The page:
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New Govt in Assam must address the 'Bangladeshi issue' for social cohesion

Sentinel Digital DeskBy : Sentinel Digital Desk

  |  30 April 2016 12:00 AM GMT

DATELINE Guwahati /Wasbir Hussain

The issue of illegal Bangladeshi migration in Assam was among the subjects raised forcefully by several political parties during the just concluded State Assembly elections. Samujjal Bhattacharya, Adviser of the All Assam Students’ Union (AASU), said the voters list on the basis of which the latest State Assembly polls were held, contained mes of a large number of illegal Bangladeshi migrants. He said the “Bangladeshi lobby” was geared up to vote in an organised manner. The BJP called the 2016 Assembly polls as “the last battle of Saraighat” and said the polls were a fight for the preservation of the identity of Assam’s indigenous people.

There is no doubt that there are illegal Bangladeshi migrants in Assam. I am also quite certain that the mes of such illegal Bangladeshi migrants figure even today in the State’s voters’ list. But what is significant is that the issue of illegal migration is propelled centre-stage only during elections in Assam because it suits political parties and certain political forces.

If the AASU knew that the voters list on which the 2016 Assembly polls were held contained mes of a large number of illegal Bangladeshi migrants, why did it not move the Election Commission to postpone the polls? So what, if the Tarun Gogoi government’s term was coming to an end and a new government was required to be put in place? Assam could have been under President’s rule until a voters list, free from illegal migrants, was prepared. What is to be noted is that neither the BJP, nor its ally, the AGP, had any problem in contesting the polls on the basis of the latest voters list.

For the last 30 years, the issue of illegal Bangladeshi migration has been raised by political parties in Assam without any serious attempt at addressing the problem. In the past 15 years, the Tarun Gogoi-led Congress government in the State did nothing to press the Centre to make Bangladesh agree that such a problem exists in states like Assam. After all, unless Dhaka recognizes the problem, the question of Bangladesh taking back its tiols declared as illegal migrants by the Indian legal system does not arise.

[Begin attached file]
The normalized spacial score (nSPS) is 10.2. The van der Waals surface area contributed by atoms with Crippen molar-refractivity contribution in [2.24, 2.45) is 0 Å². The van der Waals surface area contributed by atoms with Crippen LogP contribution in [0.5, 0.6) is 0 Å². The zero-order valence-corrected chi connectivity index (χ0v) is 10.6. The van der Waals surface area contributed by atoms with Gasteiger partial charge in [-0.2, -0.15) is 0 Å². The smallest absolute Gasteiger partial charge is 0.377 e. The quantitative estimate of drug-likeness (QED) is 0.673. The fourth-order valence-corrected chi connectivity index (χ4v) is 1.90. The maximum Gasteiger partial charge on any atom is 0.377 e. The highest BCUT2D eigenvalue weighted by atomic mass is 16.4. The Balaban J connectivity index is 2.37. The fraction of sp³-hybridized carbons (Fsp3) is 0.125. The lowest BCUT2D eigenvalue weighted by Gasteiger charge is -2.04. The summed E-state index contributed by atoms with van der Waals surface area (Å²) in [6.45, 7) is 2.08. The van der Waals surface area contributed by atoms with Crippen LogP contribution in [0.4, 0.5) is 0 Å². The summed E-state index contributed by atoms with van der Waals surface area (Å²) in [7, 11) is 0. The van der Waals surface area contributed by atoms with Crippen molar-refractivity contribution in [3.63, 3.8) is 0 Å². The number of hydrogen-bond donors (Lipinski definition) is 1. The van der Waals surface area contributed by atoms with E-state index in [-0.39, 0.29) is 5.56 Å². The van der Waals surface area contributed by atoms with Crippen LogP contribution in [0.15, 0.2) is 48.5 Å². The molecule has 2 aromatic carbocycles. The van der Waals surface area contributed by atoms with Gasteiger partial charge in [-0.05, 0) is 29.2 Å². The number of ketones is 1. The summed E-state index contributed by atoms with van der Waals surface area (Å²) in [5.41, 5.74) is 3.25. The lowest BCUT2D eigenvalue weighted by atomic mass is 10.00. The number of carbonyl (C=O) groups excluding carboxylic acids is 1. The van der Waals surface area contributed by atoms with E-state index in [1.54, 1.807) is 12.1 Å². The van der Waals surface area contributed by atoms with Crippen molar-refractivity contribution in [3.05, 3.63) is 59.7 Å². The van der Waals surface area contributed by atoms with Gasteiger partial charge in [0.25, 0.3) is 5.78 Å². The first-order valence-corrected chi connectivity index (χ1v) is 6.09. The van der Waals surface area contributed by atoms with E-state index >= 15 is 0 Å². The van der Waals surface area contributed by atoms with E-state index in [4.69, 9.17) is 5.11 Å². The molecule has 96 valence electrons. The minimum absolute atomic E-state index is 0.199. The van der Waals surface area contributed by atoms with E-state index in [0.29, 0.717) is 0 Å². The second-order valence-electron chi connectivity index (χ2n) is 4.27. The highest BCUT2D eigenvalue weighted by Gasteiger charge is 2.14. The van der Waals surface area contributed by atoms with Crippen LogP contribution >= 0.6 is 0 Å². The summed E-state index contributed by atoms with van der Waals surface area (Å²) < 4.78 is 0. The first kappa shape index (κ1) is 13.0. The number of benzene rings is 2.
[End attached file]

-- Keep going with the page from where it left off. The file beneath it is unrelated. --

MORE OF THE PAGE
To put things simply, deporting people declared as illegal migrants by the Indian judiciary is not going to be an easy task. Of course, as the BJP has promised in its election vision document, it is possible to ‘seal’ the border and stop fresh infiltration of people from Bangladesh. To actually halt further infiltration, certain other measures like a second line of defence along the border by settling ex-serviceman and things like that will be necessary.

Assuming that fresh infiltration is stopped, how are we going to look at or deal with the issue of Bangladeshi migration? Are we going to bracket every Bengali-speaking Muslim settler who lives in the Char areas as ‘Bangladeshi’? The new government in Assam will have to address this issue right from day one and try to resolve it once and for all. The first task of the new government would be to make a clear distinction between Muslim settlers who are Indian tiols by virtue of the provisions of the Assam Accord as well as other Constitutiol provisions, like tiolity by birth, and those of doubtful citizenship.

Once this distinction is made, the new government must draw up a road-map to provide education, healthcare, connectivity and power to the areas where the settlers are concentrated. If the sense of deprivation among these people continues, they may fall prey to anti-India forces who may try to exploit their vulnerability. We do not want a new security situation in Assam, nor do we want social tensions with a new dimension. I hope, the leaders of Assam’s new government will address the issue and not try to brush it aside.

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